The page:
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In October 1921, the body of a newly-born infant was found lying in the grass farm
at Naka Hindola. The umbilical cord was twisted round the neck, and the knot was
tightened by fixing a piece of madar root in its loop and across the windpipe. The cord
was twenty-five inches long with one end attached to the navel and the other end cut
with a knife or a pair of scissors. On removing the cord, a soft depressed mark, one inch
bv a quarter of an inch, was found encircling the neck over the windpipe. There was
extravasation of blood in the subcutaneous tissues under the ligature mark. The wind-
pipe was congested. The lungs responded to the hydrostatic test and were congested.

Rarely, the natural folds of the skin in the neck of a fat child may
resemble the cord marks caused by strangulation, but in that case no marks
of abrasions or any extravasation of blood will be visible on the neck.

In cases of throttling, in addition to the bruises from the pressure of the
fingers and thumb and scratches from the finger-nails found on the neck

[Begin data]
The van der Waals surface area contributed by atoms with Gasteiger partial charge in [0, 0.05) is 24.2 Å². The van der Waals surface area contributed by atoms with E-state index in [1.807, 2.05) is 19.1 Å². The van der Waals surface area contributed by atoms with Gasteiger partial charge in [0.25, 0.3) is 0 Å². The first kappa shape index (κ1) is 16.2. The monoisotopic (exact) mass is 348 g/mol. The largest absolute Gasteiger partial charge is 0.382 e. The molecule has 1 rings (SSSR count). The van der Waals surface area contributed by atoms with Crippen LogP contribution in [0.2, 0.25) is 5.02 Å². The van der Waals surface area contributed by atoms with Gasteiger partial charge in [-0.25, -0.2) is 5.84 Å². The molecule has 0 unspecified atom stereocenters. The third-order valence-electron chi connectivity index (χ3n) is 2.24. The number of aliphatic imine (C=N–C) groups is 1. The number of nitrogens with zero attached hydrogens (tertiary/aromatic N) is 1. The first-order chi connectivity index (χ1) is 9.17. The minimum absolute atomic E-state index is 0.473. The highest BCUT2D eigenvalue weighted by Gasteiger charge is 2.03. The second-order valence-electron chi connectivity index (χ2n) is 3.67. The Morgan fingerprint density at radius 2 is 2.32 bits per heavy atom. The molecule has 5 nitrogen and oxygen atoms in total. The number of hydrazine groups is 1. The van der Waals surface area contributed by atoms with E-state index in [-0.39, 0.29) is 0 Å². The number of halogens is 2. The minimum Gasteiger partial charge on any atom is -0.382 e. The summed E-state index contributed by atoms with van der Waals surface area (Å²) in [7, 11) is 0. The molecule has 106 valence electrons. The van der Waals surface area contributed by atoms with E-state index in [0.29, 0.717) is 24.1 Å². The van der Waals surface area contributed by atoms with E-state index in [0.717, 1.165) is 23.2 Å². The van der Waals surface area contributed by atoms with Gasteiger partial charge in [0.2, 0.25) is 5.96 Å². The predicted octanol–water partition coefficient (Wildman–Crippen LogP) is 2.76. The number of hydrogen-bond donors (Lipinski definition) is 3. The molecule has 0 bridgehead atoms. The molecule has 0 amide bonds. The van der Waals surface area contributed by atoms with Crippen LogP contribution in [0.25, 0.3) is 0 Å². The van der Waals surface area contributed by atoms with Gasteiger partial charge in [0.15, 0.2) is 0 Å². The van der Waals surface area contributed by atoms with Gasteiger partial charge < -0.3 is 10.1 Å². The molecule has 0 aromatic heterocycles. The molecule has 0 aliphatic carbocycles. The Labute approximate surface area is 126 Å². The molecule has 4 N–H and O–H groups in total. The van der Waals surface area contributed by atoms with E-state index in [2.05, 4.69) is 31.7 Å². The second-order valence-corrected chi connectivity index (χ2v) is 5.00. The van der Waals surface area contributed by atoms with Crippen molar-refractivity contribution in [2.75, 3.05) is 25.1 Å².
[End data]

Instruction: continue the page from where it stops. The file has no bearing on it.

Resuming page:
rupture of the muscles and fracture of the laryngeal or trachea! cartilages
may be detected, as -undue violence is used in throttling infants.

3.   Drowning.—"Hug^is- a rare form of child murder.   As recorded by

Chevefs^^submersion of the child's face into a cauldron of warm milk
(Dudh pita karna) used to be a common method of infanticide in Benares
and other neighbouring places. Nowadays the usual custom is first to kill

an infant by suffocation,
strangulation, etc., and then
to throw the body into a
cesspool, well, tank or river
with a view to concealing
the crime.

The post-mortem appear-
ances would be similar to
those found in adults, if the
child was drowned after
respiration had been estab-
lished. No signs would be
evident, if a woman was
delivered in a bath and the
child was drowned before
"respiration had taken place.

4.   Fragtpre of the Crsk

nhmi.-^JiaefciH'e of the era--
nial bones results from a-
blow on the head with ^
blunt weapon or from th#
head being dashed against
a wall or a hard ground or
being pressed forcibly under
a leg of a bedstead (ckar-
poy). Excessive violence
being used in such cases,
depressed or comminuted
and extensive fractures of
the skull bones with cere-
bral haemorrhage and con-
tusion or laceration of the
brain and contusions
lacerated wounds of
scalp are usually

Fig. 152.—Infanticide:  Throttling.   Note abrasions on

neck and face.
(From a photograph lent kindly by Dr. H. S. Mehta.)

> A newly-born child which was found lying dead on a railway line m
Station showed, on post-mortem examination, fracture of the occipital fooaae,

IS.   Med. Juris., Ed. HI, p. 753.